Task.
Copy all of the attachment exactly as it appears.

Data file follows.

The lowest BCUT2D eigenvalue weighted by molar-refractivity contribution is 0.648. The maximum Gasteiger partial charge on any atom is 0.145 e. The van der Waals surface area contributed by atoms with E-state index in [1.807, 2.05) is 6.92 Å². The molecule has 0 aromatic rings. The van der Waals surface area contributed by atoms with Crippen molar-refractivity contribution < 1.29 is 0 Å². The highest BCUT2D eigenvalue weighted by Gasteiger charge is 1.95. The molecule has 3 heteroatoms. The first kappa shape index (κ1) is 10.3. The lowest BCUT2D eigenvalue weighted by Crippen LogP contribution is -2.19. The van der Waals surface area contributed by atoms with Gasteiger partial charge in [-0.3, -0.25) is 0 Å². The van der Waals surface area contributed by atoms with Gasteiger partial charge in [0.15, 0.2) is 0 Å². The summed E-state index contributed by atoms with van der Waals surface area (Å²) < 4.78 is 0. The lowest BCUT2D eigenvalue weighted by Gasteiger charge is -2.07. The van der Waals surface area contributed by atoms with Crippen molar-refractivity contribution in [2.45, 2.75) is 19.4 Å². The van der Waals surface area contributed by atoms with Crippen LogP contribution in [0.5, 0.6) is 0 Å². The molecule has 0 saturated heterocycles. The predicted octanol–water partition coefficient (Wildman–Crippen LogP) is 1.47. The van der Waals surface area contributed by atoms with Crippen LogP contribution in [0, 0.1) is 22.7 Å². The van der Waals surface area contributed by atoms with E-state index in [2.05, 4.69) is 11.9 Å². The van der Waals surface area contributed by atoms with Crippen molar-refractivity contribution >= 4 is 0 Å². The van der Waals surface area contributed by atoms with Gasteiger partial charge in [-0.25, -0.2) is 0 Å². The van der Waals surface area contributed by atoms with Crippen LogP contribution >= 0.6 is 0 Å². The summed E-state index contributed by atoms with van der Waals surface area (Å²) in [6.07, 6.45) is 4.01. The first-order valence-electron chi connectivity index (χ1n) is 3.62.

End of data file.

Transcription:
The lowest BCUT2D eigenvalue weighted by molar-refractivity contribution is 0.648. The maximum Gasteiger partial charge on any atom is 0.145 e. The van der Waals surface area contributed by atoms with E-state index in [1.807, 2.05) is 6.92 Å². The molecule has 0 aromatic rings. The van der Waals surface area contributed by atoms with Crippen molar-refractivity contribution < 1.29 is 0 Å². The highest BCUT2D eigenvalue weighted by Gasteiger charge is 1.95. The molecule has 3 heteroatoms. The first kappa shape index (κ1) is 10.3. The lowest BCUT2D eigenvalue weighted by Crippen LogP contribution is -2.19. The van der Waals surface area contributed by atoms with Gasteiger partial charge in [-0.3, -0.25) is 0 Å². The van der Waals surface area contributed by atoms with Gasteiger partial charge in [0.15, 0.2) is 0 Å². The summed E-state index contributed by atoms with van der Waals surface area (Å²) < 4.78 is 0. The lowest BCUT2D eigenvalue weighted by Gasteiger charge is -2.07. The van der Waals surface area contributed by atoms with Crippen molar-refractivity contribution in [2.45, 2.75) is 19.4 Å². The van der Waals surface area contributed by atoms with Crippen LogP contribution in [0.5, 0.6) is 0 Å². The molecule has 0 saturated heterocycles. The predicted octanol–water partition coefficient (Wildman–Crippen LogP) is 1.47. The van der Waals surface area contributed by atoms with Crippen LogP contribution in [0, 0.1) is 22.7 Å². The van der Waals surface area contributed by atoms with E-state index in [2.05, 4.69) is 11.9 Å². The van der Waals surface area contributed by atoms with Crippen molar-refractivity contribution >= 4 is 0 Å². The van der Waals surface area contributed by atoms with Gasteiger partial charge in [-0.25, -0.2) is 0 Å². The van der Waals surface area contributed by atoms with Crippen LogP contribution >= 0.6 is 0 Å². The summed E-state index contributed by atoms with van der Waals surface area (Å²) in [6.07, 6.45) is 4.01. The first-order valence-electron chi connectivity index (χ1n) is 3.62.